There is no guarantee that this approximation is exact at the endpoints, but you can weight how much you care about the endpoints by modifying the weight function to increase the weight of the endpoints, although this may make it more difficult to calculate the resulting orthogonal polynomials. At the extremes you can even add a delta function at the endpoints, which amounts to considering a modified inner product of the form

$$\langle f, g \rangle = \int_a^b f(x) g(x) \, dx + C (f(a) g(a) + f(b) g(b))$$

where the parameter $C$ controls how much you care about the endpoints as opposed to the rest of the interval. Beware that caring more about the endpoints comes at the cost of making the approximation on the rest of the interval worse so there's a tradeoff here.


I want to point out that this procedure is really not analogous to Taylor expansion; among other things, you can do it even for a function which is not differentiable, as it involves computing integrals and not derivatives. The sense in which the Taylor series gives "best" approximations is as one gets arbitrarily close to a point, not in any particular neighborhood of a point.

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  • $\begingroup$ I was going to say "Legendre", and leave it at that, but this answer is so much better, and gets so much to the point of the question, and the tradeoffs, etc. ... I'm in awe. :) $\endgroup$ – John Hughes Jan 8 '18 at 21:28
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Here is another approach. One way to think of approximating a function $f(x)$ with a Taylor polynomial of degree $n$ (at $x=a$) is that it is the unique $n$th degree polynomial $p_n(x)$ satisfying $$p_n(a) = f(a)$$ $$p'_n(a) = f'(a)$$ $$p''_n(a) = f''(a)$$ $$\vdots$$ $$p^{(n)}_n(a) = f^{(n)}(a)$$

Think of those requirements as a specification of what "best" means in the context of a normal Taylor polynomial. What are the equivalent specifications when you have two points?

Well, suppose we have two points $a$ and $b$, and we want to require that some polynomial $P(x)$ satisfies all of the following:

$$P(a) = f(a)$$ $$P'(a) = f'(a)$$ $$P''(a) = f''(a)$$ $$\vdots$$ $$P^{(n)}(a) = f^{(n)}(a)$$ $$P(b) = f(b)$$ $$P'(b) = f'(b)$$ $$P''(b) = f''(b)$$ $$\vdots$$ $$P^{(n)}(b) = f^{(n)}(b)$$

That's a set of $2n+2$ requirements, and in general we'd need a polynomial of $2n+1$ in order to satisfy all of them. So let's propose a working definition of a two-point Taylor polynomial:

Definition: The two-point Taylor polynomial of order $n$ is unique polynomial of minimal degree satisfying the $2n+2$ requirements above.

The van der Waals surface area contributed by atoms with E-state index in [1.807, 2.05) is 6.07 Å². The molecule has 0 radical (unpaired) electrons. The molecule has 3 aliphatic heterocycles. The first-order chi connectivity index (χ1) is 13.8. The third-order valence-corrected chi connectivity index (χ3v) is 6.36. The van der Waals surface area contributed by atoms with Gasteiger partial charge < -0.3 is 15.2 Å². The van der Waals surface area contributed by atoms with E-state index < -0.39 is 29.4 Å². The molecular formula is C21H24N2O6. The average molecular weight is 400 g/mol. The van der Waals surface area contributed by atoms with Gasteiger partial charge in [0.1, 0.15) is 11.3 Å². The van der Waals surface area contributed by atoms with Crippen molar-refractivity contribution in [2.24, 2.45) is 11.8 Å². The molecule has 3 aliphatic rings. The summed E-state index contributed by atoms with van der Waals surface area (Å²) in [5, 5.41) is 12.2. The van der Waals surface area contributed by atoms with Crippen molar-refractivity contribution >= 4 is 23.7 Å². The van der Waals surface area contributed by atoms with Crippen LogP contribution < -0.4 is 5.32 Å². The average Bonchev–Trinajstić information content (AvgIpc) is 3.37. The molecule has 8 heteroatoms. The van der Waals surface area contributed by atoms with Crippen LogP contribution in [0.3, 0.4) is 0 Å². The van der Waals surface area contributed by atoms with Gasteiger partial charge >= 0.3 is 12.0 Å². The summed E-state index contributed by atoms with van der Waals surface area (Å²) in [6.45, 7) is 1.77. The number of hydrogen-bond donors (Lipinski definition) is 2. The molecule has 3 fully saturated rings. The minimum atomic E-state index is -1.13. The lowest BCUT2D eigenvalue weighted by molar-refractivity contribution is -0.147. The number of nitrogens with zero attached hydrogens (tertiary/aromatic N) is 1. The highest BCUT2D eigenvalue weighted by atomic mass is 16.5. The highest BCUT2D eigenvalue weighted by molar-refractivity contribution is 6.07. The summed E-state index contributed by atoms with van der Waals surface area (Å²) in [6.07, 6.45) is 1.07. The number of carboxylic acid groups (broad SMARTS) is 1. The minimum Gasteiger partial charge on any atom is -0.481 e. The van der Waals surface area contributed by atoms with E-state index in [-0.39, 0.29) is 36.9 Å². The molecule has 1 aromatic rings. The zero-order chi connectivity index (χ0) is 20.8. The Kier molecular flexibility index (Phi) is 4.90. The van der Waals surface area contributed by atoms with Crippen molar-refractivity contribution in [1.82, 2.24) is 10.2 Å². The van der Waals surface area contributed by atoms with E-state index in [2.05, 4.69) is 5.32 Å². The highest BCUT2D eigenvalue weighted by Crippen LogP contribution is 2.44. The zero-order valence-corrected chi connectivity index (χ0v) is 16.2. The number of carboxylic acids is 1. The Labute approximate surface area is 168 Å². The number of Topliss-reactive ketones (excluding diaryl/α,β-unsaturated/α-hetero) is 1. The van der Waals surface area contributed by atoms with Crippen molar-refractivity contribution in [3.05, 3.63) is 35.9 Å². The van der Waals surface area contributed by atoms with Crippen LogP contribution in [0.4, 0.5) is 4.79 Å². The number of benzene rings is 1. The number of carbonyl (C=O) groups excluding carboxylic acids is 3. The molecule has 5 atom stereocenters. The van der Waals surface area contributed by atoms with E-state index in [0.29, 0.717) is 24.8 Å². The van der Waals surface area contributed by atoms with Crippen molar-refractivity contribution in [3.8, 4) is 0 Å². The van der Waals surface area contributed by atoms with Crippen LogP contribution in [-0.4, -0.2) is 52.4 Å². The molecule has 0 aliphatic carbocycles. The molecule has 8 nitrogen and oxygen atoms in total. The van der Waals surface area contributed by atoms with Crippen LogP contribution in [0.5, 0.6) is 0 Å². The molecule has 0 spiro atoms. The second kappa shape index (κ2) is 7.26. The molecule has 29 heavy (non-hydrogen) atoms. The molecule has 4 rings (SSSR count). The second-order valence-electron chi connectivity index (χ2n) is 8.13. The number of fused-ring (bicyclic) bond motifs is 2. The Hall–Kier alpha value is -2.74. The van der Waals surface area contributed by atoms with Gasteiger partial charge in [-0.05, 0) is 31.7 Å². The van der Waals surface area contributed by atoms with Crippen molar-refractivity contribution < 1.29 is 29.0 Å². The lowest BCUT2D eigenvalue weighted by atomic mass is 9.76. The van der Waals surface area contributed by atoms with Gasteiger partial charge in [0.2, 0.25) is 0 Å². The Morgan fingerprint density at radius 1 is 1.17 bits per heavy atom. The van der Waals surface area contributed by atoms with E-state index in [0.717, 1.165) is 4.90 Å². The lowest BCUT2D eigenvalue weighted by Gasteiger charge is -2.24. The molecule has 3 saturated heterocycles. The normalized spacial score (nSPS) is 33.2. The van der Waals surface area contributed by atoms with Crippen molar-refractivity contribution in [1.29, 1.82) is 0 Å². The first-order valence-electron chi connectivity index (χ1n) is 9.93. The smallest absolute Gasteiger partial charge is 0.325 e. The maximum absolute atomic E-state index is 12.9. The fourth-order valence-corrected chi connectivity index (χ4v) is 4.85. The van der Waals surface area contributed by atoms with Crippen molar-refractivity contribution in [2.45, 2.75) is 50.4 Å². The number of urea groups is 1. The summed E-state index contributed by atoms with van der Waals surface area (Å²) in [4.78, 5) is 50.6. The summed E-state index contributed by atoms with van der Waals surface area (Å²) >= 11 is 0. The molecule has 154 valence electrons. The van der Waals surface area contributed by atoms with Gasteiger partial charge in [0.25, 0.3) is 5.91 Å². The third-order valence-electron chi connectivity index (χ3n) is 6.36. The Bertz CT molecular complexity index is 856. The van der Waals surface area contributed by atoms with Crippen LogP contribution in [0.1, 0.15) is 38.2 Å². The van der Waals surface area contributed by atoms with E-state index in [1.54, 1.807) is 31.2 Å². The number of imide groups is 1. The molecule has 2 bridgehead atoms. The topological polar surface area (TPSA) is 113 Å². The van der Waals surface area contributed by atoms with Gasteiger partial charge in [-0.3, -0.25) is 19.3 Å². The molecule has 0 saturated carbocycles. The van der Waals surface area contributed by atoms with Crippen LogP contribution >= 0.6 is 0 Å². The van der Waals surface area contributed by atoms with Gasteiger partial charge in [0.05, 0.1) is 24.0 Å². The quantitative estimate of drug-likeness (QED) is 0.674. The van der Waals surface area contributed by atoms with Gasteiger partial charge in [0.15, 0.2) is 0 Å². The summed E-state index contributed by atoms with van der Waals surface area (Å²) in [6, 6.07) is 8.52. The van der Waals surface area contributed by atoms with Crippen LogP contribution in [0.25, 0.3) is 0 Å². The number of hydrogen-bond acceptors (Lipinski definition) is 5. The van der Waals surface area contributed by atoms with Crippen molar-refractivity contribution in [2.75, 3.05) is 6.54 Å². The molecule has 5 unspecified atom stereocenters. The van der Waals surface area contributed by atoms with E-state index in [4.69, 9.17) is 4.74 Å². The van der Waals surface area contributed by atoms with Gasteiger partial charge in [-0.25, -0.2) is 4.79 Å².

The two-point Taylor polynomial of order $0$ is just the linear interpolation $L_{a,b}(x)$ between the two points $(a,f(a))$ and $(b,f(b))$. This polynomial passes through the correct points, but does not match any of the derivatives. Explicitly, $$L_{a,b}(x)=f(a) + \frac{f(b)-f(a)}{b-a}(x-a)$$

If you want to not only match the values of $f(x)$ at $a$ and $b$, but also the derivative $f'(x)$ at both points, then you need the 1st-order two-point polynomial, which would be a 3rd degree polynomial. Any 3rd-degree polynomial that passes through $(a,f(a))$ and $(b,f(b))$ can be written in the form $$P(x) = L_{a,b}(x) + K(x-a)(x-b)(x-c)$$ where the parameters $K$ and $c$ will be chosen in order to meet the other requirements. Specifically, if we take the derivative of $P(x)$ we get $$P'(x) = \frac{f(b)-f(a)}{b-a} + K\left((x-a)(x-b) + (x-a)(x-c) + (x-b)(x-c) \right)$$ so $$P'(a) = \frac{f(b)-f(a)}{b-a} + K(a-b)(a-c)$$ and $$P'(b) = \frac{f(b)-f(a)}{b-a} + K(b-a)(b-c)$$

so we have to solve the pair of equations $$\frac{f(b)-f(a)}{b-a} + K(a-b)(a-c) = f'(a)$$ $$\frac{f(b)-f(a)}{b-a} + K(b-a)(b-c) = f'(b)$$ for $K$ and $c$. The algebra is unpleasant but fairly straightforward.

If you want to match the 2nd derivatives also, you would need a 5th degree polynomial. I hesitate to work out the details as they are rather ugly, but the method generalizes more or less directly.

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Since you don't ask for the approximation to be continuous why bother? I would split interval $[a,b]$ in two, $[a,b] = [a,\frac{a+b}{2}] \cup [\frac{a+b}{2} , b] $, and then define $$g|_{[a,\frac{a+b}{2})} (x) = f(a) + f'(a)(x-a) + \frac{f''(a)}2 (x-a)^2+...$$ $$g|_{(\frac{a+b}{2}),b]} (x) = f(b) + f'(b)(x-b) + \frac{f''(b)}2 (x-b)^2+...$$

so in each semiopen interval I apply the Taylor approximation. To conclude the construction just put $g(\frac{a+b}2) $ equal to the right or left limit as you prefer.

Obviously $g$ will have a discontinuity at $\frac{a+b}2$, but nevertheless it satisfies all your requests.